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The professor will see you now - leaflets

4 min read

In an occasional series, Professor Philip Cowley offers a political science lesson for The House’s readers. This week: leaflets

For all the changes in political campaigning in recent years, the main method of direct contact between the parties and the British voter remains the humble leaflet or letter, pushed through someone’s front door, usually by a party activist or supporter.

Of course, digital campaigning is growing in importance, but when discussing election campaigns we should always remember Deep Throat’s advice to ‘follow the money’. Of around £50 million spent nationally by the parties in 2019, the biggest single category of expenditure, some £20 million, went on what the Electoral Commission call ‘unsolicited material to electors’ – leaflets, direct mail and so on.

A detailed analysis of the almost 23,000 items of expenditure from 2019 logged with the Electoral Commission, and just published in Government and Opposition, found that the vast majority of cash went on campaign activities that would have been very familiar to anyone campaigning in the 1980s or earlier. Under 20% went on campaigning techniques dating from 2008 or later.   

And yet in much discussion of election campaigns (and I fear this will be as true of the coming contest as it has been of all the recent ones) you will have to look hard to find any discussion in the media about a party’s leaflets. It’s all too retro. Not shiny and new enough. But as a party staffer once said to me: ‘I have never understood why journalists don’t focus on leaflets more. If you want to know what our message is, look at what we’re putting through people’s doors’. In surveys of voters, it is the leaflet or letter – respondents are not great at differentiating between the two – that gets noticed the most. Everything else is secondary.

This has prompted me, only slightly tongue in cheek, to formulate Cowley’s Law of Election Campaigns: that there is an inverse relationship between the importance of any election campaign technique and the amount of media coverage devoted to it.

Hence why I was interested in a newly published piece of research examining what form of communication voters preferred. Drawing on data from the 2016 Welsh Senedd elections, it initially asked people what they had noticed receiving from the parties – and, once again, leaflets were top, by a long way.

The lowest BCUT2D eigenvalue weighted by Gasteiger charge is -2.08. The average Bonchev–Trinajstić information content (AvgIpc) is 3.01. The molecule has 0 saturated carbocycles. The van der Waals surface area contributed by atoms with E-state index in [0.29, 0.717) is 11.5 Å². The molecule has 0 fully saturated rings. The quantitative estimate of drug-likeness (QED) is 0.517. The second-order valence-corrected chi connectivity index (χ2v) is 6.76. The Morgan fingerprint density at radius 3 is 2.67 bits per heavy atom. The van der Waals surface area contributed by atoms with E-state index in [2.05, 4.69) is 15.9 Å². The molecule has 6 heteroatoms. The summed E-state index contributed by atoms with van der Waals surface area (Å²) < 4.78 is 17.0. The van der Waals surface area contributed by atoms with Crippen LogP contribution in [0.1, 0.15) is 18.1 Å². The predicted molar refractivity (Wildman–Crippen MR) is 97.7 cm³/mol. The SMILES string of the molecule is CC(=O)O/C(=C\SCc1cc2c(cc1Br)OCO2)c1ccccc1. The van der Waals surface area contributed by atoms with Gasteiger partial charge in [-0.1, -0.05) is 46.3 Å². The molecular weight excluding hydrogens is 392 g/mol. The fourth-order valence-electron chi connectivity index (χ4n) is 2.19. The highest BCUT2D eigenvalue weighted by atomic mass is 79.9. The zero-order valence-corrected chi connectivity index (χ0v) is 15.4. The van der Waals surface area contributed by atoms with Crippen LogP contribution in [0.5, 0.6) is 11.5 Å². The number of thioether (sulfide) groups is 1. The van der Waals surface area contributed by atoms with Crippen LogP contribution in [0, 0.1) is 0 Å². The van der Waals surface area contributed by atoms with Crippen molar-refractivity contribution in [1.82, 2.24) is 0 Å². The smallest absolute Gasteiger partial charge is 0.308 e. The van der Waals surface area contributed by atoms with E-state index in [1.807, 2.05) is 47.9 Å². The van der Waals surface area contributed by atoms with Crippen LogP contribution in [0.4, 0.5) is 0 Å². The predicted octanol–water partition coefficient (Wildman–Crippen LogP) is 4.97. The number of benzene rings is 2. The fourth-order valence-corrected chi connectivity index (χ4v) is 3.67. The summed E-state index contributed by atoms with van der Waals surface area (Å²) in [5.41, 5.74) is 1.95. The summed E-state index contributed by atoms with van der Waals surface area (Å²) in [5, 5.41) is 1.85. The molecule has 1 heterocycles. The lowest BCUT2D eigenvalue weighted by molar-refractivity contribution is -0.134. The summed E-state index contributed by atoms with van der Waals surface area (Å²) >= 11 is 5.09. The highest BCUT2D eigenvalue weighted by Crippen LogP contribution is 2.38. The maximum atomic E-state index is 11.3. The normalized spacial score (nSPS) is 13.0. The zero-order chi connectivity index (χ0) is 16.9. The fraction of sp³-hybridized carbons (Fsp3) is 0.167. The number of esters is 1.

Then they asked what form of communication they wanted from the parties, the first time I have ever seen this question asked.

Turns out about a third said that they didn’t want to be contacted at all. Not so much ‘we never see you around here apart from at elections’, more ‘we never see you around here and that’s the way we like it’.

But of those who said they did want to hear from the parties, top came leaflets – the preferred choice of just under a third of respondents. There was then a sizeable gap before any of the other methods of contact: email and home visits (both 11%), or personal letters (9%), with e-campaigning methods coming in at 3%.

The researchers noticed what they described as ‘considerable heterogeneity in voters’ contact methods’ – or in other words, people differ in how they’d like parties to contact them. Older voters, for example, were keener on doorstep conversations than the young, with younger voters more likely to prefer e-campaigning than those older.

Yet the heterogeneity wasn’t all that considerable. Both these groups preferred leaflets over everything else. Indeed, based on what was reported in the paper, it looks as if the leaflet was the preferred contact method for almost every group of voters. Voters are much more old school than is often realised.

This isn’t a call for parties to dump alternate campaigning methods. All have virtues, and in practice campaigns aren’t about choosing one or the other. Horses for courses and all that.

But we’d do well to remember Willie Sutton. He was the bank robber who when asked why he robbed banks, reputedly replied ‘because that's where the money is’. If only journalists covering elections would do the same. Go where the parties are devoting their money and efforts, and report that.

Further reading: J Townsley and D Cutts, How Do Voters Want to be Contacted and Are Parties Listening? Evidence from a Recent Election in Wales, Political Studies (2023); K Dommett et al, Understanding the Modern Election Campaign: Analysing Campaign Eras through Financial Transparency Disclosures at the 2019 UK General Election, Government and Opposition (2024)

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